One of the things that makes our God completely unique is that He doesn't have a beginning and He will also never have an end. (August inserted here - "yeah, people will die, but God never will." Well said.)
Our God is the inventor of all things - and He didn't have to make us at all.
But He did. And not only did He make us, but He made us to be a lot like Him in many ways. And He made us so He could be friends with us and teach us to trust Him and learn about Him. He made us to love Him. And even more than that, because He can see everything all at the same time, from Earth's start to Earth's finish, He can see all the different pieces and how they fit together and why they fit together. He wrote the Bible so we can see just how He connects things over time, and to show us how messed up we are and how He can fix that with Jesus. He left clues all throughout history that don't make sense if you just look at that one piece.
For instance, you're wondering why God made Pharoah's heart keep hardening and all the plagues keep happening. It was to show God's power, yes, but not because God was just feeling like a show-off. It also wasn't just for Pharoah - the Israelites, more than the Egyptians - needed to understand the power God had. To really see for themselves what He could do, especially because they did have lots of other gods around them who might seem to be equally powerful. If God was going to rescue them and have them be His people, then they needed to KNOW He was better than the other gods. And he kept doing the plagues because as He did, he proved He was more powerful than their gods. And He also kept going because He knew that He was leading up to a huge clue that would not only be a clue for the Israelites, but for everyone after who would read the Bible and see God's story unfold. He had to get to that last night, the plague where he killed all the firstborn sons, so He could create the Passover. That was so He could show the Israelites (and all the rest of the people who'd read the Bible someday), that the death we deserve is passed over because someone else died instead. It was a clue about Jesus coming in the future.
Throughout history, other gods have tried to compete with our God. And every time one of them tried to challenge God - like with Elijah and the prophets of Baal and Ashorah - or the Philistines and their gods - God blew the other gods away. God can claim to be the most important God because He's proven it.
He has proven that only He is worthy of our worship. Because He made us to worship. And He proves over and over in so many different ways, all throughout time, that He alone deserves our complete trust and worship. He has a story that He has written in the world, over time, that is still unfolding. And all throughout it the little pieces of it, when you look at them individually, may not seem fair or may not make sense, but they all tell the story of how He is worthy. How He takes us, a messed up, sinning bunch of people, and transforms us into something that shines with His glory. We are His story. Our faith when things don't look good. Our trust when things don't make sense. Our belief when we can't see. They are the words that form the sentences that write the paragraphs that tell the story of who our God is and why He alone is God of all.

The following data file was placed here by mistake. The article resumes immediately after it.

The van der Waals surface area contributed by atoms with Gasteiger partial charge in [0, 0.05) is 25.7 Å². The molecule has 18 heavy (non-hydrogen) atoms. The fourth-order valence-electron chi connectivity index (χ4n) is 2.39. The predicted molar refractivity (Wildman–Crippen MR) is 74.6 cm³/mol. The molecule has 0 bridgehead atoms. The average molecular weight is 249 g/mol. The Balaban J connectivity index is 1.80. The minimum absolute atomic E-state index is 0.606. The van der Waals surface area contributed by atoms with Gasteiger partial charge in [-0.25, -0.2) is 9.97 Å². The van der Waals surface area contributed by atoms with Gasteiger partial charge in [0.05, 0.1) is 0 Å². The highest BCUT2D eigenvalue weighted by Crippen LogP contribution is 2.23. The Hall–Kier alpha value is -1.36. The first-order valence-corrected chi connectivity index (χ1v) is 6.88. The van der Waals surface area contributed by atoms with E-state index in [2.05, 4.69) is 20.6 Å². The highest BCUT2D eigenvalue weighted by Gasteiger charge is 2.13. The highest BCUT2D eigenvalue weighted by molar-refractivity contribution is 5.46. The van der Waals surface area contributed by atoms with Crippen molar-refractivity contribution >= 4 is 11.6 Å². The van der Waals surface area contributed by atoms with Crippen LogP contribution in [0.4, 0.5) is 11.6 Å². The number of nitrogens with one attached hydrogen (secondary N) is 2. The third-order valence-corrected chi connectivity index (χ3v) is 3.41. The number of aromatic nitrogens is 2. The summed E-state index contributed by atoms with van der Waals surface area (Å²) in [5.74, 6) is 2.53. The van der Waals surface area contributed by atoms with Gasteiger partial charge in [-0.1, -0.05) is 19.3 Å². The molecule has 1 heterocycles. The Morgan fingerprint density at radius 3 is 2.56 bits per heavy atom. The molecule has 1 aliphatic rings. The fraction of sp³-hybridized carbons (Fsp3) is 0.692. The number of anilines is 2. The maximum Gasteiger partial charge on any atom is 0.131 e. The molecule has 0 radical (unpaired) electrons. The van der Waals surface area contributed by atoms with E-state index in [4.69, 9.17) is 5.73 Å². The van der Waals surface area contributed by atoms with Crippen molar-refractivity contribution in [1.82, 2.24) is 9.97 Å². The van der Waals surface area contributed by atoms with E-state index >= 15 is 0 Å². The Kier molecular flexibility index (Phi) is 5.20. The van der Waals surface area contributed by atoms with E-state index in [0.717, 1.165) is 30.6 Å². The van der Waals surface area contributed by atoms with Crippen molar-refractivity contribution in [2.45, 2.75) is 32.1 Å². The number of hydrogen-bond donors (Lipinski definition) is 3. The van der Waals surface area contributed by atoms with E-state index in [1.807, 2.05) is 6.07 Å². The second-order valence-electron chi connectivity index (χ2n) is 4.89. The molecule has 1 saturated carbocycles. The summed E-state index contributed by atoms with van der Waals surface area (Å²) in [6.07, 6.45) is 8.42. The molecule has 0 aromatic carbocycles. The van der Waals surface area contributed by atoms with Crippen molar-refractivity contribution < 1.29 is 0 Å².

He is different from the kings we've studied who got too self important and destroyed kingdoms and people. He is different because they thought they were the most important thing ever, the most powerful person ever - but they were wrong. They were just a man God let be in power for a time. So that we could understand how much better it is to serve our God who rewards our faithfulness with His own faithfulness. He protects and defends and takes care of us, rather than constantly taking and taking and taking like kings do.
The thing about God is that He has reasons for doings things. For the way things happen. And those reasons are not always easy to see or something that even make sense right at this time. They make sense in the overall picture that only God fully sees. We get a glimpse of that throughout the Bible, and it gives us a clue about what He's doing today...
Life is hard at times. Our fear and anxiety reflect a fear of the unknown. A fear of a plan that isn't ours. A fear that if something happens to us, nothing will work out the way it was supposed to.